Pro-business reforms reflect change in French public understanding

Out-Law Analysis | 08 Jun 2015 | 9:55 am | 3 min. read

FOCUS: Ernst and Young released an annual study (link in French) this month on the 'attractiveness' of European countries, which has hit the headlines and been widely discussed here in France. 

The number of new investment projects in France rose by 18% to 608 in 2014, showing growth higher than both the UK (growth of 11% to 887 projects) and Germany (up 8% to 763) and putting it in third place for foreign investment. France is also the top European country in terms of investments related to industrial projects, and 68% of foreign investors declare they are satisfied with France as a destination for their investments – up 6% from 2013.

On a less positive note, the number of new jobs created by each project is lower in France: in the UK, there are 71 new jobs per project; in Germany there are 39 – while in France the number is only 25.

Asked what would encourage them to invest further in France, investors said: lower labour costs; a more positive business environment, and less business taxation.

Clearly some work still needs to be done, so what is needed to help business? There has been a great deal of discussion about what should be done by French president François Hollande's government.

The government has shifted focus since it came into power in 2012,  and has begun to make changes to the law that reflect the need for reform as it recognises the need for a more pro-business agenda.  

Initially the changes by Hollande's left-wing government were along the expected lines of 'social justice', designed to protect workers, consumers and other weaker parties.

The Hamon law, for example, created the right to bring class actions in France. This is limited in scope, to avoid the excesses of the US system, but it allows consumers groups to file claims.

Changes to the real estate law, too, are very 'left-leaning', bringing in limitations on the rent that can be charged in certain areas, and protection of tenants from eviction.

However, we have seen a shift in policy in 2013 and 2014 towards liberalising and giving more flexibility to the French economy. Public spending is being cut, and pro-business reforms introduced.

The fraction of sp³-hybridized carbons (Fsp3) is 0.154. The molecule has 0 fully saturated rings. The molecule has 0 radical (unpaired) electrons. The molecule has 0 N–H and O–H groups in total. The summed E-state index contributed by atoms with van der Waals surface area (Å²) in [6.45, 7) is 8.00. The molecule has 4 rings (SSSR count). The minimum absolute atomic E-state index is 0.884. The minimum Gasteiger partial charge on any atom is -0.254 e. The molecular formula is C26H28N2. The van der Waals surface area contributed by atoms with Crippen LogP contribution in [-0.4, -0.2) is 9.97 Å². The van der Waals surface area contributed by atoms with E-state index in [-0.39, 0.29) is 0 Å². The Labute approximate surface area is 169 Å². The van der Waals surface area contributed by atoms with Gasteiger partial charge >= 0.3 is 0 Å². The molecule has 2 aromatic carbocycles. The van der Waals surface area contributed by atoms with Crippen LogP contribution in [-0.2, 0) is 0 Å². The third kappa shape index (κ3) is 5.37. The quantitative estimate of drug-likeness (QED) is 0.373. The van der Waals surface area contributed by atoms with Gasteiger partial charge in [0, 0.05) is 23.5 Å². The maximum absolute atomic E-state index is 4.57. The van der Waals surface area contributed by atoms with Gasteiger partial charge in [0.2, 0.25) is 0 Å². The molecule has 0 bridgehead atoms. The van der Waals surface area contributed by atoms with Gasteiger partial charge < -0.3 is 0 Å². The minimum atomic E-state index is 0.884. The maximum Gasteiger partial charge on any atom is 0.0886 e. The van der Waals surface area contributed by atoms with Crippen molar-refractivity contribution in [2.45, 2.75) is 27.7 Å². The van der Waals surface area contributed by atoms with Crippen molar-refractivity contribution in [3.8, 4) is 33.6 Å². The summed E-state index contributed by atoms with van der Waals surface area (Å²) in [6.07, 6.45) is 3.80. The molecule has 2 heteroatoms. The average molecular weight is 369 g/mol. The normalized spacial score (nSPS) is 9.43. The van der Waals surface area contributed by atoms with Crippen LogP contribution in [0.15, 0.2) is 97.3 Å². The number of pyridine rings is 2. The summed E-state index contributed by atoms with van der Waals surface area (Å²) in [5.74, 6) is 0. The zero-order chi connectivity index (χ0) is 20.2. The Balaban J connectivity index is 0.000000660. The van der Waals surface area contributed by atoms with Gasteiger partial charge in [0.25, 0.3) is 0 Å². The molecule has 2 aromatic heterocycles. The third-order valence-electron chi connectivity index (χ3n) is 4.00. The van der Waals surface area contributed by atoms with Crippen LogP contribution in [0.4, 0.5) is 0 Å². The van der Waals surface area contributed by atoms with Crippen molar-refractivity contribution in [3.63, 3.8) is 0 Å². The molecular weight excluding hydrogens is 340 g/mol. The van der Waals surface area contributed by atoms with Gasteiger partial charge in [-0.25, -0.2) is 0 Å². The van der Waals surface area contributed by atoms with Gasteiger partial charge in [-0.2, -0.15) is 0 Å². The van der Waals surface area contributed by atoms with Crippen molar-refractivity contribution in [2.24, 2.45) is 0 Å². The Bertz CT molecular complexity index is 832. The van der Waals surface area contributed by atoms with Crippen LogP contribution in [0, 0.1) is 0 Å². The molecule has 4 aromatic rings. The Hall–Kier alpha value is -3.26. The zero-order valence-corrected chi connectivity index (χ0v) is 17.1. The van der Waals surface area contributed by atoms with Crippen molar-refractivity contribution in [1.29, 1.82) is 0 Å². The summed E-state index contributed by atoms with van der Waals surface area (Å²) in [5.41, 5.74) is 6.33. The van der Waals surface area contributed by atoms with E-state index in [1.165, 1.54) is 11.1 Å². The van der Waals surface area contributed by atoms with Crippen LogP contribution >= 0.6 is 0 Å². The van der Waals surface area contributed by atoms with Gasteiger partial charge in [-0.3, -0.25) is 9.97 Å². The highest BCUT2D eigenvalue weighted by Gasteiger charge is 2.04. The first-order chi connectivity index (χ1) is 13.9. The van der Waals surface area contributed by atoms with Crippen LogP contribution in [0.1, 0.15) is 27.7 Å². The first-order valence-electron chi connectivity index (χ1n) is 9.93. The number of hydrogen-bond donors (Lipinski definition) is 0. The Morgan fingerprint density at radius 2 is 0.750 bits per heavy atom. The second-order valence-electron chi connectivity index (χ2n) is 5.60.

The Florange law, introduced in early 2014, was designed to create stability in the economy and industry. It does have a social side, protecting some employee rights, but it also helps companies to defend themselves against hostile takeovers. Some aspects of this law, particularly on 'double voting' rights for longer term investors, have caused controversy but it is generally seen as being on the side of strong business.

One change to a principle of public law perhaps exemplifies the new attitude more than any other. Previously, the principle of public law said that if a request was made to French administration and no reply was received, then the request was deemed to have been rejected. Now that has been reversed: if the administration does not reply within a specified timeframe, the request is considered to be accepted.

That reversal is revealing: the older, bureaucratic mentality is really starting to shift, and people recognise the need for it to change.

Tax law reforms have also reduced the tax and social charges paid by business, and a new 'Macron' law has a broad scope, reforming opening hours for businesses, and giving more flexibility to sectors like transport, real estate, and legal professionals including bailiffs and notaries.

The Macron law caused a furore when it was 'pushed through' in February this year. Prime minister Manuel Valls bypassed parliament and pushed the package of economic reforms through without a vote, saying he was not willing to "take any risks" of it being voted down because it was too important. There were threats at the time of a vote of no confidence to undermine the bill, but opposition has died down and the Macron law is likely to be passed in the next month or so.

The government needs to help with international investment, too. Many companies in the infrastructure and construction industries have recognised that international development is vital to the future viability of their businesses, as can be seen in recent moves by Bouygues into the UK housing market and Vinci's acquisition of Indonesian company PT Istana Karang Laut. The top four French construction companies are in the top 15 in Europe – they are important to the economy and it's vital that the government does what it can to help them to thrive.

Looking back to the Ernst & Young report, the thinking behind the latest reforms appears to closely reflect the main priorities identified by foreign investors: lower labour costs, a positive business environment, and business taxation.

Certainly, the Hollande government is not going to risk votes by giving up too much of the social side of its agenda, and many of its reforms will not be popular with business, but on the whole there is a move to steer France in the right direction.

This has been a difficult balancing act for the government, but it has had no choice. The recent survey results paint quite a morose picture, and if reforms are not pushed through then the next year or two may see a darker picture for France.

But out of that negativity there could come a great deal of positivity. The country has begun to recognise the need to for these pro-business changes, and for France to become more competitive, so if the various measures are implemented well then we are heading in the right direction to escape the current crisis.

Peter Rosher is a contract law expert at Pinsent Masons, the law firm behind